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Cameron Meredith is a visual person, both inside and outside Nebraska's football complex.

The Huskers senior defensive end enjoys photography and has displayed his painting skills at The Corky Canvas, a Lincoln nightspot where patrons learn to paint while enjoying a beverage or two. Meredith's girlfriend is one of the painting instructors there.

[+] EnlargeCameron Meredith
Evan Habeeb/US PresswireNebraska's Cameron Meredith led the team in QB hurries (9), and ranked second in sacks (5).
"Not to brag, but I'm pretty artistic," said Meredith, who lists Salvador Dali's "Melting Clocks" and the works of Andy Warhol among his favorites. "That was my first passion, actually, before sports."

Meredith has used his visual skills in the film room this winter as he adjusts to a new defensive line coach, Rick Kaczenski, who joined Nebraska's staff in December after spending the past five seasons working with Iowa's defensive linemen. Kaczenski takes over a group that loses tackle Jared Crick but returns mostly intact and is led by Meredith and tackle Baker Steinkuhler, both multiyear starters.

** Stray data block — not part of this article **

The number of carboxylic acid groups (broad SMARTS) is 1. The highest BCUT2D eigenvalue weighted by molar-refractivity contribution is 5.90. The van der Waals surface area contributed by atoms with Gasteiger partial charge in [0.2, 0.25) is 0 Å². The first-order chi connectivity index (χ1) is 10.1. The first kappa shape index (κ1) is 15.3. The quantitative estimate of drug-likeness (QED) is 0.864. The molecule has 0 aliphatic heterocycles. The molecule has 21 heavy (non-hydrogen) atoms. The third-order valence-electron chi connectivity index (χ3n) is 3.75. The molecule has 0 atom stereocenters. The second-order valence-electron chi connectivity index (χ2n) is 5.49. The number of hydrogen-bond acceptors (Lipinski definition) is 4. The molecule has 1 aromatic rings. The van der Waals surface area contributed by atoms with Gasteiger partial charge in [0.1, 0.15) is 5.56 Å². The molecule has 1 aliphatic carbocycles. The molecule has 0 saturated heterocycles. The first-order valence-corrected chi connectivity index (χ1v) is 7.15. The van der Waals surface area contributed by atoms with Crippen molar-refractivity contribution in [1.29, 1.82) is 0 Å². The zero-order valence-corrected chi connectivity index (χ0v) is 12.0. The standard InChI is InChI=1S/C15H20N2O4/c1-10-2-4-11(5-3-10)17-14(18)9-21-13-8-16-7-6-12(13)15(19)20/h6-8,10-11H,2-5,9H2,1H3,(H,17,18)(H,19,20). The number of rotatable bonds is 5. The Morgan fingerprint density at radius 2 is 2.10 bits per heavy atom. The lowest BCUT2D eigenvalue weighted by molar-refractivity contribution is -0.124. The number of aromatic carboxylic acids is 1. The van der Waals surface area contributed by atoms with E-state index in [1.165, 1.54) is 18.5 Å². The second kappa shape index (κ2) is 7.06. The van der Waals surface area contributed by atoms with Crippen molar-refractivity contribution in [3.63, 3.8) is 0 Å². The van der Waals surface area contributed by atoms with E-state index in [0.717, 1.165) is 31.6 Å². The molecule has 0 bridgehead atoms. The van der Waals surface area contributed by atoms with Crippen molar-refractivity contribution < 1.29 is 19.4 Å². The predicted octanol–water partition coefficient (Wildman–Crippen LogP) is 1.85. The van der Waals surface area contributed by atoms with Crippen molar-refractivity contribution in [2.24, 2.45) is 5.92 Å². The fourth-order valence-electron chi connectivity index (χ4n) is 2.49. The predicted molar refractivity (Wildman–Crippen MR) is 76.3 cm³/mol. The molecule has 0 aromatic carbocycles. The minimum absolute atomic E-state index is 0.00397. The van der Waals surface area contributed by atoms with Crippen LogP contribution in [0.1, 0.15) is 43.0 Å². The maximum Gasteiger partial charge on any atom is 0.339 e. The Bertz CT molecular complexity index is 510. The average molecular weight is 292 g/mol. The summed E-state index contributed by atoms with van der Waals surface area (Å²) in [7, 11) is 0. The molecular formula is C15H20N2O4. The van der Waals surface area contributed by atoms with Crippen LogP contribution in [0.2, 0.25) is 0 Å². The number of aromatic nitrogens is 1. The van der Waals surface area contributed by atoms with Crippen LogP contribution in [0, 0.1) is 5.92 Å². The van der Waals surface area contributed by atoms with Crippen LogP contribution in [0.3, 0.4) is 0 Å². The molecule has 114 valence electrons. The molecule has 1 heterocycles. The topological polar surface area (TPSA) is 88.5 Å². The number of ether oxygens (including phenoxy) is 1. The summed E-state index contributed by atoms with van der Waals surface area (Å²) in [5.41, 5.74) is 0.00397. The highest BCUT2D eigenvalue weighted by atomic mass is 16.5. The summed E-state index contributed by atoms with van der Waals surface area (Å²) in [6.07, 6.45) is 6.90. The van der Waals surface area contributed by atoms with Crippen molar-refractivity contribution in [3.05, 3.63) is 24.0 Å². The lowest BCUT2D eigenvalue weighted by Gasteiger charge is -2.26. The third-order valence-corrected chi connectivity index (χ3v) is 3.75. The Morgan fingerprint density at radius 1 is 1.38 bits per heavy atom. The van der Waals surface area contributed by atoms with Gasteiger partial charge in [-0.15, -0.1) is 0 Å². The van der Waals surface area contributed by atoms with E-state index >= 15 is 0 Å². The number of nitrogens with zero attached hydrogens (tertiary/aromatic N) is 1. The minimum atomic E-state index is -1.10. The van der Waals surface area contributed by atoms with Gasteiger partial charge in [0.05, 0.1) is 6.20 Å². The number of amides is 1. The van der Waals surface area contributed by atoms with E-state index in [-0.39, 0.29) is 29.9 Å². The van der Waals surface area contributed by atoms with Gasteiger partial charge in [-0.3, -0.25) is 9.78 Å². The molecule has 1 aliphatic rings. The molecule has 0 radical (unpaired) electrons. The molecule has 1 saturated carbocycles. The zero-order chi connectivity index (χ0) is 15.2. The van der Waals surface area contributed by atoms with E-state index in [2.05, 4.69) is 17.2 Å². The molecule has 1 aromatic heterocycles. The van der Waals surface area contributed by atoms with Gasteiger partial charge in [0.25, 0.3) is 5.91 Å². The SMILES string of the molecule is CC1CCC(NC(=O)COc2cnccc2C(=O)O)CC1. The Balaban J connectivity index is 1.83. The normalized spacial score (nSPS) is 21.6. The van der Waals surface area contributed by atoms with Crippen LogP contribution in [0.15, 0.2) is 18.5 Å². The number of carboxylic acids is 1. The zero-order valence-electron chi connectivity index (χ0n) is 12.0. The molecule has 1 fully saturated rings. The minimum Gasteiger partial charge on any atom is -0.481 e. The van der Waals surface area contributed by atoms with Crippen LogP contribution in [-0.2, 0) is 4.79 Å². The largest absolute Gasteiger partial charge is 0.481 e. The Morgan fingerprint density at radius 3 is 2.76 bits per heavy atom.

To help Nebraska's linemen understand his vision, Kaczenski played them video clips of former Iowa standouts like Adrian Clayborn, Christian Ballard and Karl Klug.

"On the field, he can explain it, he can go through it," Meredith said, "but until we see it in full action, we don't really understand. He brought in some really good clips of those Iowa players doing some pretty good stuff."

The transition should be smooth, because Nebraska's defenders studied Iowa more than any other team in 2011, even before Kaczenski arrived. Iowa's two-gap scheme resembled Nebraska's defensive system, and while Meredith said it's not a carbon copy, it helped players to see a similar defense go against Big Ten offenses.

"I was watching more of the [players'] technique, but you can see similarities," Meredith said. "For example, Coach Kaz wants us to make contact with our head, head-butt them more and get separation. Once we see one of the Iowa players do it who's similar to us, it puts in our minds, 'Hey, it's the same stuff. We've just got to learn the technique.'"